Logging Information to the Firebug JavaScript Console

By  on  

Firebug is the ultimate Web Developer debugging tool. Firebug gives you control over the page's XHTML, JavaScript, CSS, AJAX requests, and more. It's important not to simply take in what Firebug tells you though -- you can log information to your Firebug console from within your page's JavaScript. Here are a few of the helpful methods you can use:


console.log('Application is starting.');

The console.log() method logs a message to the console without providing a line number. Simple but useful.


console.debug('Gets to this point without error.');

The console.debug() method logs a message to Firebug console just like log(), but debug() provides a line number reference.


console.info('DOM is ready, now executing Moo event.');

The console.info() method logs a message to the Firebug console with a blue "information" icon. Line number reference is included.


console.warn('Form field [title] has no value.');

console.warn() sets a warning within the console. The warning provides a yellow background color to easily spot warnings within the console.


console.error('The [title] element is undefined.  Bad news.');

The console.error() method places a custom error message within the console with a pink background. Easy to spot.

Each of the above methods accept an "object", or array of objects, and works much like a print-f.

With Objects

console.log("The %d item has a value of: %d", fifth, myvalue);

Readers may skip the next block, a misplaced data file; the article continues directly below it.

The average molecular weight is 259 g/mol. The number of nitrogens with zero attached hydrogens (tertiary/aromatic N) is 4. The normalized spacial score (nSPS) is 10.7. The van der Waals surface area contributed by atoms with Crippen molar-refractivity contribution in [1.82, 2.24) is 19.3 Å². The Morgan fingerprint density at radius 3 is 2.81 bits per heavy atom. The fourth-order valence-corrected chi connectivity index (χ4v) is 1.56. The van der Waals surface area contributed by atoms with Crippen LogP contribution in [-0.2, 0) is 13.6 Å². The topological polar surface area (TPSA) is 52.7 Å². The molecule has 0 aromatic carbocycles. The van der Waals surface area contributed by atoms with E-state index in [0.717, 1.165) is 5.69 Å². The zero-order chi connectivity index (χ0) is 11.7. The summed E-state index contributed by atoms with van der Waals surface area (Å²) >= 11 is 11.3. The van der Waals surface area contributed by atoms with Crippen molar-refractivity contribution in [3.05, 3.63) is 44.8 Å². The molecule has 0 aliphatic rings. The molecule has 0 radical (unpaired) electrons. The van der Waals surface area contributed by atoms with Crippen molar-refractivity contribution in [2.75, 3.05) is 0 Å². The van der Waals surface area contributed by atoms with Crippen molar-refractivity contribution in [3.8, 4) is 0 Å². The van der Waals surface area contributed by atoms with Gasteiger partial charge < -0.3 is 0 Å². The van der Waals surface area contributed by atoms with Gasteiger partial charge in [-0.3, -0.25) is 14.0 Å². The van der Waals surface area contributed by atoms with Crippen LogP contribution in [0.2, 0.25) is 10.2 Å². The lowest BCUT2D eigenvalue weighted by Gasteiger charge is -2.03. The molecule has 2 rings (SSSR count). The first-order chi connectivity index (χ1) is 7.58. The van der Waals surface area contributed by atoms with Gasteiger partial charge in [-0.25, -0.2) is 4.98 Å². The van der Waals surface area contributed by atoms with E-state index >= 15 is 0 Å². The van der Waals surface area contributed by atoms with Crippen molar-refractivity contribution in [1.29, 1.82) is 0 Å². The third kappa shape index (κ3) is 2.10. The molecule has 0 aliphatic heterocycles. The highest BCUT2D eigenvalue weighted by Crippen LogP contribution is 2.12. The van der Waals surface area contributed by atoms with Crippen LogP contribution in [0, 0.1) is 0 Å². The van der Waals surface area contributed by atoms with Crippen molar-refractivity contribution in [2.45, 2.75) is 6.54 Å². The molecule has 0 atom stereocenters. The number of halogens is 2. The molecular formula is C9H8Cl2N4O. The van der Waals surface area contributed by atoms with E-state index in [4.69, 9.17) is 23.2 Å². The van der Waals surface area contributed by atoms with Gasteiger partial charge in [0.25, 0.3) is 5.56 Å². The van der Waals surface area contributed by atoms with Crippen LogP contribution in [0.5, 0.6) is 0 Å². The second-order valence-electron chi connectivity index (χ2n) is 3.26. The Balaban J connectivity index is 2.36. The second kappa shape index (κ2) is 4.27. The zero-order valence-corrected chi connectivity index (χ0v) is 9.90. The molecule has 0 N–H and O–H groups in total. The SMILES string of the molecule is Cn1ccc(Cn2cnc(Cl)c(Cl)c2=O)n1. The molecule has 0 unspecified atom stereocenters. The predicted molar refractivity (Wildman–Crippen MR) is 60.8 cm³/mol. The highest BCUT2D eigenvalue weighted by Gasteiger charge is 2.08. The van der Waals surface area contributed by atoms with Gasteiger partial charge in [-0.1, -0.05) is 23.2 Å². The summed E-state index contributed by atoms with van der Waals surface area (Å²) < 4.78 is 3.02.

This probably looks familiar to a PHP programmer.

Make the most of your Firebug -- send your own message to the console!

Recent Features

  • By
    Conquering Impostor Syndrome

    Two years ago I documented my struggles with Imposter Syndrome and the response was immense.  I received messages of support and commiseration from new web developers, veteran engineers, and even persons of all experience levels in other professions.  I've even caught myself reading the post...

  • By
    39 Shirts – Leaving Mozilla

    In 2001 I had just graduated from a small town high school and headed off to a small town college. I found myself in the quaint computer lab where the substandard computers featured two browsers: Internet Explorer and Mozilla. It was this lab where I fell...

Incredible Demos

  • By
    Elegant Overflow with CSS Ellipsis

    Overflow with text is always a big issue, especially in a programmatic environment. There's always only so much space but variable content to add into that space. I was recently working on a table for displaying user information and noticed that longer strings were...

  • By
    Add Site Screenshots for External Links Using MooTools Tooltips

    Before you send your user to an unknown external website, why not provide them a screenshot of the site via a tooltip so they may preview the upcoming page? Here's how you can do just that using MooTools. The MooTools JavaScript The first step is to grab...


  1. Sean O

    Using Firebug’s console() can be quite helpful. Just remember to remove calls to it before going to production as, surprisingly, IE will kick out JS errors aplenty. Or remember to use firebugx.js.

  2. Braxo

    When removing the console calls I do a simple find and replace of console. with //console.

    Plus, I know console.log can be used the same way in Safari’s developer window.